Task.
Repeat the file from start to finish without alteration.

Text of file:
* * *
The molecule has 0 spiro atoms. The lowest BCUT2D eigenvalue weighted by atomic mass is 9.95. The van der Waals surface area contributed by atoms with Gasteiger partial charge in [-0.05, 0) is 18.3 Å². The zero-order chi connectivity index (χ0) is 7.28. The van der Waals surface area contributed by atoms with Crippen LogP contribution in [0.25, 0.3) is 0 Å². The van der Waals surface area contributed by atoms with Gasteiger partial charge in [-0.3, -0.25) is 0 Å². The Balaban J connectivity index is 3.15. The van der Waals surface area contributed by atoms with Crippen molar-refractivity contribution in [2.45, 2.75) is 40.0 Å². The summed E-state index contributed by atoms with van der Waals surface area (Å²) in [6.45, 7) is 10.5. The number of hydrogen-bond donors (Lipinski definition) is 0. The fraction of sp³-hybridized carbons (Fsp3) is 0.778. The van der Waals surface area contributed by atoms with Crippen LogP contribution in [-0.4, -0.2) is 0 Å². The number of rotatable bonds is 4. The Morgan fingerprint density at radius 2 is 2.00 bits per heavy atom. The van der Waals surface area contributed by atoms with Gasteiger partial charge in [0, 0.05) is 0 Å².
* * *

The molecule has 0 spiro atoms. The lowest BCUT2D eigenvalue weighted by atomic mass is 9.95. The van der Waals surface area contributed by atoms with Gasteiger partial charge in [-0.05, 0) is 18.3 Å². The zero-order chi connectivity index (χ0) is 7.28. The van der Waals surface area contributed by atoms with Crippen LogP contribution in [0.25, 0.3) is 0 Å². The van der Waals surface area contributed by atoms with Gasteiger partial charge in [-0.3, -0.25) is 0 Å². The Balaban J connectivity index is 3.15. The van der Waals surface area contributed by atoms with Crippen molar-refractivity contribution in [2.45, 2.75) is 40.0 Å². The summed E-state index contributed by atoms with van der Waals surface area (Å²) in [6.45, 7) is 10.5. The number of hydrogen-bond donors (Lipinski definition) is 0. The fraction of sp³-hybridized carbons (Fsp3) is 0.778. The van der Waals surface area contributed by atoms with Crippen LogP contribution in [-0.4, -0.2) is 0 Å². The number of rotatable bonds is 4. The Morgan fingerprint density at radius 2 is 2.00 bits per heavy atom. The van der Waals surface area contributed by atoms with Gasteiger partial charge in [0, 0.05) is 0 Å².